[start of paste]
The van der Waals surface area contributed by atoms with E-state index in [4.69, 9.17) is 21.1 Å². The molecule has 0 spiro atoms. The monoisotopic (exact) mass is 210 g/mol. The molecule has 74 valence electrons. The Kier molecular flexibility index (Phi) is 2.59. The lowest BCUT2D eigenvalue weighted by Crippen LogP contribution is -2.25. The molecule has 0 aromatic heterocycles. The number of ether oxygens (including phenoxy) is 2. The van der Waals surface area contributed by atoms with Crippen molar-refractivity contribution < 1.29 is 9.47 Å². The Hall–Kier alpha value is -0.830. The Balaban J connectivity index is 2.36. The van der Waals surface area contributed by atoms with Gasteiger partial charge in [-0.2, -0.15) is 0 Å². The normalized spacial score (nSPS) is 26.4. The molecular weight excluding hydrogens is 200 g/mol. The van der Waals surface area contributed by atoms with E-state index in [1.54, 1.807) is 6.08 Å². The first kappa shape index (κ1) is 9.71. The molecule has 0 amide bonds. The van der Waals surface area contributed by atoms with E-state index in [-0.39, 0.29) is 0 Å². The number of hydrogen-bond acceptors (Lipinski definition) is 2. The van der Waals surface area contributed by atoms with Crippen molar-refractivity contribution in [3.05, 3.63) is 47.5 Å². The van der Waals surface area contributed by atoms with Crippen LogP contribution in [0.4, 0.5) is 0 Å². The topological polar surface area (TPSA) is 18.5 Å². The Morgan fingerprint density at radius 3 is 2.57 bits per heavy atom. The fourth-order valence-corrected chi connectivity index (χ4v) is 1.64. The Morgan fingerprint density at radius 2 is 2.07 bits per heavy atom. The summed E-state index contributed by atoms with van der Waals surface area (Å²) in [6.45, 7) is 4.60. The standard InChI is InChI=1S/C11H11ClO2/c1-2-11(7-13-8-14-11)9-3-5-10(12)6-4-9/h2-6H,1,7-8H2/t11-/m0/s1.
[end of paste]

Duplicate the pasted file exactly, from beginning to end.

The van der Waals surface area contributed by atoms with E-state index in [4.69, 9.17) is 21.1 Å². The molecule has 0 spiro atoms. The monoisotopic (exact) mass is 210 g/mol. The molecule has 74 valence electrons. The Kier molecular flexibility index (Phi) is 2.59. The lowest BCUT2D eigenvalue weighted by Crippen LogP contribution is -2.25. The molecule has 0 aromatic heterocycles. The number of ether oxygens (including phenoxy) is 2. The van der Waals surface area contributed by atoms with Crippen molar-refractivity contribution < 1.29 is 9.47 Å². The Hall–Kier alpha value is -0.830. The Balaban J connectivity index is 2.36. The van der Waals surface area contributed by atoms with Gasteiger partial charge in [-0.2, -0.15) is 0 Å². The normalized spacial score (nSPS) is 26.4. The molecular weight excluding hydrogens is 200 g/mol. The van der Waals surface area contributed by atoms with E-state index in [1.54, 1.807) is 6.08 Å². The first kappa shape index (κ1) is 9.71. The molecule has 0 amide bonds. The van der Waals surface area contributed by atoms with E-state index in [-0.39, 0.29) is 0 Å². The number of hydrogen-bond acceptors (Lipinski definition) is 2. The van der Waals surface area contributed by atoms with Crippen molar-refractivity contribution in [3.05, 3.63) is 47.5 Å². The van der Waals surface area contributed by atoms with Crippen LogP contribution in [0.4, 0.5) is 0 Å². The topological polar surface area (TPSA) is 18.5 Å². The Morgan fingerprint density at radius 3 is 2.57 bits per heavy atom. The fourth-order valence-corrected chi connectivity index (χ4v) is 1.64. The Morgan fingerprint density at radius 2 is 2.07 bits per heavy atom. The summed E-state index contributed by atoms with van der Waals surface area (Å²) in [6.45, 7) is 4.60. The standard InChI is InChI=1S/C11H11ClO2/c1-2-11(7-13-8-14-11)9-3-5-10(12)6-4-9/h2-6H,1,7-8H2/t11-/m0/s1.